Still Better than Tunisia!

Test results mixed for students in US: Americans are behind other developed nations,” by Maria Sacchetti, Boston Globe, http://www.boston.com/news/nation/articles/2004/12/15/test_results_mixed_for_students_in_us, 15 December 2004 (from Google News)

Gov. Bush, voucher supporters appeal ruling to state high court,” by the Associated Press, The Maimi Herald, http://www.miami.com/mld/miamiherald/news/state/10416051.htm?1c, 14 December 2004.

Public schools: still terrible.

American eighth-graders improved their math and science scores on an international test last year, but fourth-graders’ scores were flat and all students lagged behind other industrialized nations, Boston College researchers said yesterday.

US pupils scored above the international average on the tests, given to students in dozens of wealthy and poor nations every four years. But the grades overall were mediocre for a prosperous nation that devotes billions of dollars to education, test officials said.

“The United States really is an underachiever, given our economy, our educational level, the resources that we put into education,” said Ina V. S. Mullis, codirector of the Trends in International Mathematics and Science Study and an education professor at Boston College, which runs the study.

But hey, at least it is not endemic

At a news conference yesterday at Boston College, test officials attributed the mediocre performance of American students to teachers who don’t specialize in math and science; a curriculum that tries to cover too many topics, preventing students from mastering any in depth; and a society that may not recognize the importance of math and science in economic growth.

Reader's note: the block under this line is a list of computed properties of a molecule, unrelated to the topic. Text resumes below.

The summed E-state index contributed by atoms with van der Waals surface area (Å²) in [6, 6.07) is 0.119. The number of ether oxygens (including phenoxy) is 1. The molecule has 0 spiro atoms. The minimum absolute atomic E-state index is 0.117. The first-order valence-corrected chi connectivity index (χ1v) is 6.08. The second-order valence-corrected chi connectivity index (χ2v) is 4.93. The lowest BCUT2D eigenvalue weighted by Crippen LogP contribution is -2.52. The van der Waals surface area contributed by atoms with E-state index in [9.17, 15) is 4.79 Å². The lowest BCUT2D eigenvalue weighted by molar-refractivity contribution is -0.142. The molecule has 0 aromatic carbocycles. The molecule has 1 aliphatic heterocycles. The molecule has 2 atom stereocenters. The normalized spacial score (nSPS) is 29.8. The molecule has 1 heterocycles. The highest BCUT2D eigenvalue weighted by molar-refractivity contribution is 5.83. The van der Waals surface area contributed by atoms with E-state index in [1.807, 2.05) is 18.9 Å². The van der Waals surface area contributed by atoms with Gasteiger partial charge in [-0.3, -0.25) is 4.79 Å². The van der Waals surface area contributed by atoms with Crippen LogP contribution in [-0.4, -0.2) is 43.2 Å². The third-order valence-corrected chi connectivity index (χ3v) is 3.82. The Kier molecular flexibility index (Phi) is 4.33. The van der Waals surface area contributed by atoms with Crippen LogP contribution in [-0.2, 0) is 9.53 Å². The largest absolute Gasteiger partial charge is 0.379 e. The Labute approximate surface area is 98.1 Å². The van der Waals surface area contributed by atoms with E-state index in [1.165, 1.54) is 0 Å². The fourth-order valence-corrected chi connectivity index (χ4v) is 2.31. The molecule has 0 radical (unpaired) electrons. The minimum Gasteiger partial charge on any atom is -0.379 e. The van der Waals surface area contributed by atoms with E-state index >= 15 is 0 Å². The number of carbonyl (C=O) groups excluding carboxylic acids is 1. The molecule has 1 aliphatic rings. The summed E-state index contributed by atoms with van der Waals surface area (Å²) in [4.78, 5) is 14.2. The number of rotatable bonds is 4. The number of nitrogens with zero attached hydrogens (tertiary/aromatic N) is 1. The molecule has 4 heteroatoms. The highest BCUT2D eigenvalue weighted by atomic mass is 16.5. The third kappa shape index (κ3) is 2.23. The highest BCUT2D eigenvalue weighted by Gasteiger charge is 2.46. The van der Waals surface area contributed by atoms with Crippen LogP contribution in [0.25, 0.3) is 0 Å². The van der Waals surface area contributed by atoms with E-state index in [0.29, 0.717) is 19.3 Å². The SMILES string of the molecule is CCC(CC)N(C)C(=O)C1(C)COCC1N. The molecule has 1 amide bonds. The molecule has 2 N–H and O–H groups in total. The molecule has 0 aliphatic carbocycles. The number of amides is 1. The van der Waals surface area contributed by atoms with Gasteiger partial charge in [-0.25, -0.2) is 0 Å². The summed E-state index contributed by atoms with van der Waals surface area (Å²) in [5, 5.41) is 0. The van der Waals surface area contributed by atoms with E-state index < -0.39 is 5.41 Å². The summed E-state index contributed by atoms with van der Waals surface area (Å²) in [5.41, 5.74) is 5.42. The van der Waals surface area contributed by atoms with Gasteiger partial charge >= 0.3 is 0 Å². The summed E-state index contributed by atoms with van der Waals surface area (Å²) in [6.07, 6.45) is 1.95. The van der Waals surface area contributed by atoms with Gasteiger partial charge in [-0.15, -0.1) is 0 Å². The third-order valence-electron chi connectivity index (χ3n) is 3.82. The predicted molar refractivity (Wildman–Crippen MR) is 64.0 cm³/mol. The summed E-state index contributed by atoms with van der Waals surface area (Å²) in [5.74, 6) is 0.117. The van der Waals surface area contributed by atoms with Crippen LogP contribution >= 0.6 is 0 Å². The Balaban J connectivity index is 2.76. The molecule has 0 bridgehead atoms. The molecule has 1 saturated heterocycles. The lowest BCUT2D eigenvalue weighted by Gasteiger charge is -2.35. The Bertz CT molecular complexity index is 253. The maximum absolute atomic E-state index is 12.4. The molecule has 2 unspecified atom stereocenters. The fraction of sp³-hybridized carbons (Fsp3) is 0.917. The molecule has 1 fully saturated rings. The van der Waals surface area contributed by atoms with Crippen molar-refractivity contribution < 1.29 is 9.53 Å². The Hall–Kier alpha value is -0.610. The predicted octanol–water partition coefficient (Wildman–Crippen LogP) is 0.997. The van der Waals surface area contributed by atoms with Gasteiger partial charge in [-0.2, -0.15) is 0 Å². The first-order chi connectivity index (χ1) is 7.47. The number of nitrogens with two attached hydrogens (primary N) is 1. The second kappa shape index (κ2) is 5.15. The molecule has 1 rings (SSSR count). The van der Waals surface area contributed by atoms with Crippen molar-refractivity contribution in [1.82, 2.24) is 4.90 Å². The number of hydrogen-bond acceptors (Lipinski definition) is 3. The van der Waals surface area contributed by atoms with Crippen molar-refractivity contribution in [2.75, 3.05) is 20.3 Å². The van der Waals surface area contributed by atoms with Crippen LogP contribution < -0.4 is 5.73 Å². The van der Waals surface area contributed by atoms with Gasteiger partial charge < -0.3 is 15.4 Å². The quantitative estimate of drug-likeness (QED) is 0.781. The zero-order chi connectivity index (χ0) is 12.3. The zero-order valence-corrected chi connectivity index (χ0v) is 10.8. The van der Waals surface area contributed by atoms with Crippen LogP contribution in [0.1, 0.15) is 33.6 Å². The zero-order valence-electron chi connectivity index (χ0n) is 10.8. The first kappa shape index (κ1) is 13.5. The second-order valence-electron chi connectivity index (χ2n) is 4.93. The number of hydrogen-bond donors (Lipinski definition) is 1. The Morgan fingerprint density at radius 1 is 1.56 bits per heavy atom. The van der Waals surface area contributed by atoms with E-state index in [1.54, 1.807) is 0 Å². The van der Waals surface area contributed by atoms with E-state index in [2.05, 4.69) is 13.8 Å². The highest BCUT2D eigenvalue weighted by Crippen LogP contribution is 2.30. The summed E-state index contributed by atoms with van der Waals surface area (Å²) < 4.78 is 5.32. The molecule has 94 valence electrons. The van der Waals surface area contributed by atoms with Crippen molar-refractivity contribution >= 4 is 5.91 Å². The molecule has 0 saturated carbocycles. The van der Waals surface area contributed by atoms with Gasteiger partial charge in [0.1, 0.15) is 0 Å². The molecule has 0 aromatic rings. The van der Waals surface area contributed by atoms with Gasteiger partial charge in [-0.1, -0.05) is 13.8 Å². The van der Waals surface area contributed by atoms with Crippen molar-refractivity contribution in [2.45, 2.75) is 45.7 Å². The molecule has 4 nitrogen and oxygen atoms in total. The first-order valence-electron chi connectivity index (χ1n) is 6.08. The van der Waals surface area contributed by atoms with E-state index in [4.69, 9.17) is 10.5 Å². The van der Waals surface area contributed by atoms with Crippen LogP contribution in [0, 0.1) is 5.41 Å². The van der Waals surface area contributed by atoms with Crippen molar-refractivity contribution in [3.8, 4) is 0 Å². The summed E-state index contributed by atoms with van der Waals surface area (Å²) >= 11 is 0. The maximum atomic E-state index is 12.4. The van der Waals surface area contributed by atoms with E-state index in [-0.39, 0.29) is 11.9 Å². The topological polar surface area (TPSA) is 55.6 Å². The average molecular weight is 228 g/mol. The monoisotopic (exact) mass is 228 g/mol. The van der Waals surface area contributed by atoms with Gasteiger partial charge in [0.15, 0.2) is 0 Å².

American students were less likely than their peers in other industrialized nations to have a math teacher who majored in math or a science teacher who studied one of the hard sciences, such as biology or physics.

For instance, 81 percent of eighth-graders in Japan had a teacher who majored in math in college, and they scored a 570 out of 1,000. By contrast, 48 percent of US eighth-graders had teachers with math majors, and they averaged a score of 504.

But thank God we have school choice, so parents are forced to send children to these academic hells

The Supreme Court announced Tuesday it had received the appeal notices late Monday. Because the issue is the status of a state law that has been found unconstitutional by a lower court, the court is required to take the case.

The state has been allowed to issue vouchers since the first ruling, nearly five years ago, that the law was unconstitutional.

Last month, the 1st District Court of Appeal agreed with a trial judge who said the 1999 law violates the state constitution because it lets tax dollars be spent on religious schools.

Well, I’m sure that the crazies were making kids convert…

Under the law, voucher students can be taught about religion but cannot be made to pray, worship or profess a religious belief.

Of course, advocates for the most vulnerable — the children themselves — plus representatives of groups that support school choice — like racial minorities — stood by school choice…

Opponents, including the state’s teacher union, the Florida PTA, the Florida League of Women Voters and the National Association for the Advancement of Colored People, challenged the law in court the day after Bush signed it.

But… we’re still better than Tunisia!

US scores trailed many industrialized countries, especially those in Asia. Students in Singapore topped all nations in both subjects.

Tunisia and South Africa scored among the lowest.

Public schools: still terrible.

Life, Death, and the State